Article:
- On 15/09/2011
- In Underwater Archeology
By Tom Knox - Daytona Beach News Journal
Archaeologist Jeff Moates had zero visibility as he dived into the brown water of Lake Monroe in search of a submerged shipwreck.
It was difficult to spot as he couldn't even see his hand an inch away from his face.
The picture was much clearer, though, on the 23-foot SeaCraft boat that Moates dived off last Wednesday. As he swam, extending his flippers to feel for where the boat should be, the crew on the boat followed his every movement.
"There he is -- fin and tank," commercial diver Todd Bosinski said of Moates. "Now he's swimming sideways."
Bosinski, owner of Blackwater Divers in DeLand, pointed to the outlined images of a long boat and a tiny man on his side imaging sonar device.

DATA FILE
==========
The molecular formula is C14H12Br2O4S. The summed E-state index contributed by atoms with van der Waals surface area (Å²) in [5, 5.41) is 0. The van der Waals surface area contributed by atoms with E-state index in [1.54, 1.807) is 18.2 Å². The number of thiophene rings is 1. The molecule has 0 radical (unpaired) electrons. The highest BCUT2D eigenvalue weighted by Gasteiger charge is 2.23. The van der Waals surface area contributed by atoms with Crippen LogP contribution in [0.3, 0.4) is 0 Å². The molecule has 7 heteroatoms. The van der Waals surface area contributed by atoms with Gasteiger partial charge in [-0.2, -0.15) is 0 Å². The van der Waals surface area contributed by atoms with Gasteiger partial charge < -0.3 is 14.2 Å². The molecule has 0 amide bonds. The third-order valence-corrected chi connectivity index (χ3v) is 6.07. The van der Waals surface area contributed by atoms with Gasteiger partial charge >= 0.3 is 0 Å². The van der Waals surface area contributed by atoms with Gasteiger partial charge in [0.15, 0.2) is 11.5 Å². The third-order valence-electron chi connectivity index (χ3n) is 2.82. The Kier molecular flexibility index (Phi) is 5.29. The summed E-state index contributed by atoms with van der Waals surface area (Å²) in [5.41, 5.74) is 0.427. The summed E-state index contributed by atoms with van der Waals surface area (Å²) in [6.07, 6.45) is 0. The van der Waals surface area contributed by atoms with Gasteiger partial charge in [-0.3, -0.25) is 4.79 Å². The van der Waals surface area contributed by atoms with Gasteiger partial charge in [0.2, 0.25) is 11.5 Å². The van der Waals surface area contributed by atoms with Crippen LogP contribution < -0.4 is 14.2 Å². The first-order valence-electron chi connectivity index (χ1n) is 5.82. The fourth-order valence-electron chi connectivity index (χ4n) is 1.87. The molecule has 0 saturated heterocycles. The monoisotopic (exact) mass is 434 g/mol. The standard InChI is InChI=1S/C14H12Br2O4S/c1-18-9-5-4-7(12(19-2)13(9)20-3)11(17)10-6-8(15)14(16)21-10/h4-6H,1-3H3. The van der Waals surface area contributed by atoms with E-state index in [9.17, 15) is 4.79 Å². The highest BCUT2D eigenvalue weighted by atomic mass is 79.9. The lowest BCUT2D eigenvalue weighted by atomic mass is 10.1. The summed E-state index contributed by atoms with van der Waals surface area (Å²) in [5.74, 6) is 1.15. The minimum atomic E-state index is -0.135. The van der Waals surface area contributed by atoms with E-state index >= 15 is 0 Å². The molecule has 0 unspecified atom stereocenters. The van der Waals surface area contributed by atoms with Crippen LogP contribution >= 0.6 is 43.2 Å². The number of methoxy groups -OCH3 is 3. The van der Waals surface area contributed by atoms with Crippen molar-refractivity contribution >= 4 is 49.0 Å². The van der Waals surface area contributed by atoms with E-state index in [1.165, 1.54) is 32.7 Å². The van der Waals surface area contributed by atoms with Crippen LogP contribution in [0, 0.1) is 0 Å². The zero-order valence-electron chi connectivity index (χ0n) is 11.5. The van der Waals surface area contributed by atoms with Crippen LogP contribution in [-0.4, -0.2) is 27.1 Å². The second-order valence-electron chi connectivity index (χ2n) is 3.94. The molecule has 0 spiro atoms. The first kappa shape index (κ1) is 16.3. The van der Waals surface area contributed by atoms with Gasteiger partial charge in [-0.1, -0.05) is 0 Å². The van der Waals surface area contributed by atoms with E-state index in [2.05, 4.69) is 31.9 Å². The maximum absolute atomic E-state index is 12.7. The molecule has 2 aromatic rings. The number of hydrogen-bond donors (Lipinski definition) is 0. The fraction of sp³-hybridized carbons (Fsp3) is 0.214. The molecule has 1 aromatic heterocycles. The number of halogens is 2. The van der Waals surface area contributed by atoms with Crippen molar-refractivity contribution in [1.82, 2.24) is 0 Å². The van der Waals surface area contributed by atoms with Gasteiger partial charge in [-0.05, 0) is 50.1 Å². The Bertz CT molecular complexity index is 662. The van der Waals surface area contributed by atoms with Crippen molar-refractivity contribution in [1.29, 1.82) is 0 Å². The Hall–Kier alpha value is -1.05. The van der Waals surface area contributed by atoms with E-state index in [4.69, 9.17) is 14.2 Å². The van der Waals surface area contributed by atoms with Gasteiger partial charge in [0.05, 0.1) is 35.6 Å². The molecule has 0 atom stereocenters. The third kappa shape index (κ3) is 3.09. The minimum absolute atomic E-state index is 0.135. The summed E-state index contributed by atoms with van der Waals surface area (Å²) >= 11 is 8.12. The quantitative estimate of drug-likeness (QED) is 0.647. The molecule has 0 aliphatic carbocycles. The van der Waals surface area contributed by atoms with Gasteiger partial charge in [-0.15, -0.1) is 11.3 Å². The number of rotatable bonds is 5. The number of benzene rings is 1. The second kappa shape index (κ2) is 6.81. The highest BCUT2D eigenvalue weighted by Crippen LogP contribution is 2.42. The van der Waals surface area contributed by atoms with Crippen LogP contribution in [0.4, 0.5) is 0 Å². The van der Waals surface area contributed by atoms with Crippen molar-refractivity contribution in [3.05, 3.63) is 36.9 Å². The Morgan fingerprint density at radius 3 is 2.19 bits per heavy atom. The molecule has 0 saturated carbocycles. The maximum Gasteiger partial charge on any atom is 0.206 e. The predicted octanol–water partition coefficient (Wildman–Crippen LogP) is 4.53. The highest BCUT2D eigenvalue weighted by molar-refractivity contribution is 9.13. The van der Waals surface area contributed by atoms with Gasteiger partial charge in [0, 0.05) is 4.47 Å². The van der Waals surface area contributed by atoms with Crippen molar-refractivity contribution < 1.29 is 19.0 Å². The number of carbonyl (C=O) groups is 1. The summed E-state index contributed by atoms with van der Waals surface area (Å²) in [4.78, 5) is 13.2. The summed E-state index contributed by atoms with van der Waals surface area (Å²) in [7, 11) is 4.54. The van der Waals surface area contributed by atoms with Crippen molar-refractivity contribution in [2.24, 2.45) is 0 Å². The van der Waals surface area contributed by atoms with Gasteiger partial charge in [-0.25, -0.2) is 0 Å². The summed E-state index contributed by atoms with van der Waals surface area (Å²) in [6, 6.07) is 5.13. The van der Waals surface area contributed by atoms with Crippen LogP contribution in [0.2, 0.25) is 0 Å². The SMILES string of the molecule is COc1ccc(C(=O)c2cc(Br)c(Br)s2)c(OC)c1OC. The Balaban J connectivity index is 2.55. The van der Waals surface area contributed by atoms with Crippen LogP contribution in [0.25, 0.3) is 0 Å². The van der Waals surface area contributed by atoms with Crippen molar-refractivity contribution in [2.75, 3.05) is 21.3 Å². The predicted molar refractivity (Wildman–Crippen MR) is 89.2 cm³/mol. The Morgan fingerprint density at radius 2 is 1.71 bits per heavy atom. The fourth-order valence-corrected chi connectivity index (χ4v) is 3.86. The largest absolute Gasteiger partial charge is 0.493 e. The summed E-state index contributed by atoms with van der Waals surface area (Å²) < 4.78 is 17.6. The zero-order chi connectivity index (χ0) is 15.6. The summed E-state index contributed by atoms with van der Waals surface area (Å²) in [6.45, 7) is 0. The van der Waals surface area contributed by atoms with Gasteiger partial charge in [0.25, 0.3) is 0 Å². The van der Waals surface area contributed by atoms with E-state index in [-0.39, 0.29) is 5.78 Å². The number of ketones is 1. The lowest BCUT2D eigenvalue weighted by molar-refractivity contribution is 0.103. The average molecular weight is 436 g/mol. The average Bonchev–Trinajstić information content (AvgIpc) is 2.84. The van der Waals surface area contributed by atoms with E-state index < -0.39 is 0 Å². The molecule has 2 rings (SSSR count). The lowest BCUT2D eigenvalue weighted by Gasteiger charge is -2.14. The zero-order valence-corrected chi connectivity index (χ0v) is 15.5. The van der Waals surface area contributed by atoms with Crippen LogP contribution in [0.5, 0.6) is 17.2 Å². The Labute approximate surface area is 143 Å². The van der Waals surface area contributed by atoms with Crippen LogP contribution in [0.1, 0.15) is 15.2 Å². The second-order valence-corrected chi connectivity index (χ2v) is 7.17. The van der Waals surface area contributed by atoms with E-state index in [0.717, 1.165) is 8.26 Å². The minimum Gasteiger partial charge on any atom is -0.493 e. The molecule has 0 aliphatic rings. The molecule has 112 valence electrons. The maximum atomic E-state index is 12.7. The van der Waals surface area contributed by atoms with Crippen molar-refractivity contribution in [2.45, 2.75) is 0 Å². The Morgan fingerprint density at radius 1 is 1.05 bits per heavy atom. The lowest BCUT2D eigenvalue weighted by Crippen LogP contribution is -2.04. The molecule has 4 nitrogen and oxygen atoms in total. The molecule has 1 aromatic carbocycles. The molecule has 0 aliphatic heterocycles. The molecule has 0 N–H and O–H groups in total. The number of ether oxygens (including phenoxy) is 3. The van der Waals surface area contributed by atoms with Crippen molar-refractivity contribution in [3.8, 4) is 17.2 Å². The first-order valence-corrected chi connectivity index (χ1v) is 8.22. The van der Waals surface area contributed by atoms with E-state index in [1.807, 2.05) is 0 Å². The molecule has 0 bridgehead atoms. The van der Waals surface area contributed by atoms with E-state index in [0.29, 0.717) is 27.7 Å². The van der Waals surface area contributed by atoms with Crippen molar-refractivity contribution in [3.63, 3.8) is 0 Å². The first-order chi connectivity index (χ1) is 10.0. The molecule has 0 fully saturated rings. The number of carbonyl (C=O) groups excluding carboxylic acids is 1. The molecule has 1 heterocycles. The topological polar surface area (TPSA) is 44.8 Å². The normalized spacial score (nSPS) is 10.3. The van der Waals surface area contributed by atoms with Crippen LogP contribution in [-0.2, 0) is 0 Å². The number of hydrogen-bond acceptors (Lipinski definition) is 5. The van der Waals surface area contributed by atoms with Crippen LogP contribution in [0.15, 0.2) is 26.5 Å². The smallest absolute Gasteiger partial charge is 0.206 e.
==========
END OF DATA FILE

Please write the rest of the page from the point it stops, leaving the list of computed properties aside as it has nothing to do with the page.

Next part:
Bosinski and the team weren't seeking to recover gold from a wrecked Spanish galleon. He just wanted to find an interesting piece, perhaps something that could be in a museum. What they found wasn't museum-worthy, but interesting nonetheless: a boat believed to have plied these waters nearly a century ago.
Shipwreck research isn't Bosinski's day job. His 5-year-old company makes much of its money from inspecting bridges and storm drain pipes, or locating fraudulently abandoned boats for insurers.
His newest endeavor is finding sunken old-growth cypress logs. He's found 4,000 of them, although he can't yet excavate them until he gets the proper permits.
Those logs are up to 10 times more valuable than conventional wood because of their rot-resistance and durability.
One of them that he's identified could be worth up to $100,000.
But last week, while his employees were dredging in Ocala, Bosinski spent the day on Lake Monroe in southwestern Volusia County.